The issue of WMWs is significant for Nepal as it is migrant sending country. The government must come up with a proper plan of action and policy to ensure the rights of women to seek employment and at the mean time protect them from abuse and exploitation. From its experience and the international practice, the government must learn its lesson that restriction on WMWs to seek a job abroad and generic ban are not the solutions to the problem as they are neither effective in protecting the rights of women nor are in line with the legal obligation of Nepal. The government must come up with strategic plans to protect the rights of WMWs at home and abroad. In doing so, the government can consider following measures:
Legislative arrangement in line with international legal obligation, particularly under CEDAW.
Bilateral and Multilateral MoU with destination country to better protect WMWs.
Increase WMWs access to necessary information relating to migration cycle and related issues.
Enhance access to justice at home for aspirant and returnee WMWs.
Give weight to international best practice and evidence-based research while implementing policy or decision relating to WMWs.
Rethink the impact of restrictive practice and policy ban based on empirical findings before implementing such decisions.
Address the cause of abuse and exploitation of WMWs and address the root causes rather can restrict women to seek jobs abroad.
Recognize and address the concerns relating to irregular migration. Also, evaluate if the government’s policy is the factor which pushes WMWs to use irregular migration channel.
Move beyond the protective rhetoric and ensure the equal treatment of women in the context of the labour migration.
In closing, the number of WMWs is in rising and will tend to increase considering the growth of migration phenomenon in Nepal. In this context, the government of Nepal should play a constructive role to facilitate the migration process and seek to ensure the rights of WMWs both at home and abroad. The government must come up with comprehensive plan to protect WMWs at home and abroad. The restrictive approach and bans are citing the protection of women rhetoric are neither efficient nor lawful for a State to pursue. Thus, the government should not rely on bans and restriction in the name of protecting WMWs. These restrictive practices and bans negatively impact the WMWs and create woes for them in the home country and destination country.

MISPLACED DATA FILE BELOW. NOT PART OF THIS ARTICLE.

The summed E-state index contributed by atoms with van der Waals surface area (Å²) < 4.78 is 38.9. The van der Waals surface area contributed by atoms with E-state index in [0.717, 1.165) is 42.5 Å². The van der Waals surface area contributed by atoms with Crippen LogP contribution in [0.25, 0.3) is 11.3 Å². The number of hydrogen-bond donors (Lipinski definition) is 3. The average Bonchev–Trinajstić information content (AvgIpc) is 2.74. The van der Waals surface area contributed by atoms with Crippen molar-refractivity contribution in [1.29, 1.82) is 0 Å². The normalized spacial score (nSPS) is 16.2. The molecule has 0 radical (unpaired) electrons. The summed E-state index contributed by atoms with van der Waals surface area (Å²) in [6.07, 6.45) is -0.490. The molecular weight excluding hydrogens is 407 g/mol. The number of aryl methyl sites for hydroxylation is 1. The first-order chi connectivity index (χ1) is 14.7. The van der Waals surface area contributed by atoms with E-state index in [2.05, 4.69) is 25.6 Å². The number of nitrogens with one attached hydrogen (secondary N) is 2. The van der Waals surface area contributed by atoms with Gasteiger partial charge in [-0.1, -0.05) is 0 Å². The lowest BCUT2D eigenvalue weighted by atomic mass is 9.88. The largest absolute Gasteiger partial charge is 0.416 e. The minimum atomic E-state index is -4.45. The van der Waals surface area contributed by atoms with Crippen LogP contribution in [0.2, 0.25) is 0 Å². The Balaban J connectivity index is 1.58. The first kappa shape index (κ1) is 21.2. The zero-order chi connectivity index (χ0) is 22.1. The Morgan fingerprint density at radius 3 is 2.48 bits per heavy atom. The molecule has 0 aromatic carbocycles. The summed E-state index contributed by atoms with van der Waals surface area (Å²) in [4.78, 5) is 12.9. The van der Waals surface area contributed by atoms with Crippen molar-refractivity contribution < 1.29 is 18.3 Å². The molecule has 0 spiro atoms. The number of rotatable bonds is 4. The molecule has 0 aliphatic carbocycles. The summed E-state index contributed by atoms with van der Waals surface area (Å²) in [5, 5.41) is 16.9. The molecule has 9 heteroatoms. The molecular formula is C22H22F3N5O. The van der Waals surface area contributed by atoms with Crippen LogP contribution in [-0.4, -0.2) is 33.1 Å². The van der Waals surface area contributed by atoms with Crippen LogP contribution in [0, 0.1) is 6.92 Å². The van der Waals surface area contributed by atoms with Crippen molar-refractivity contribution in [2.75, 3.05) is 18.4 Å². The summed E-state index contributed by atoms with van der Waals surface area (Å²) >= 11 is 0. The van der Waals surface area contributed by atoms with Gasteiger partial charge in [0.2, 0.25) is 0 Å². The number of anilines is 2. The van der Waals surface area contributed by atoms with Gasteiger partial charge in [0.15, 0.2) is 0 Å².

Migration restrictions have been controversial in Nepal, and while they reduce female migration, they do not prevent it. This also increases vulnerability of WMWs as they seek irregular migration as an option. As expressed in CEDAW, GR No. 26, Nepal needs to Facilitate women’s access to safe, low cost, legal migration channels including by: removing bans and restrictions on women’s out-migration on the basis of sex, gender, and intersecting forms of discrimination; providing comprehensive gender- and rights-based pre-departure information and services for prospective women migrant workers; regulating recruitment agencies, employers, and private sector agents involved in labour migration; training, monitoring and supervising government agents involved in the migration process, especially in transit, and holding those who abandon or abuse women in transit accountable; removing indirect discrimination against women via visa schemes that tie women to feminized jobs; and enforcing family reunification schemes. It is re-emphasized that, the concerns of WMWs and related legislation and policy require a careful consideration by the government. The holistic understanding of the issue, underlying factor, impact of any policy and its lawfulness must be evaluated before imposing any decision or policy.
 Government of Nepal, ‘Labour Migration for Employment A status Report for Nepal: 2014/15’, 2016, Pg. 7.
 RSS, ‘Ban Sending Nepalis to Gulf as domestic workers: House panel, 2nd April, 2017, available at: https://thehimalayantimes.com/nepal/ban-sending-nepalis-gulf-domestic-workers-house-panel-govt/ accessed on: 5th April, 2017.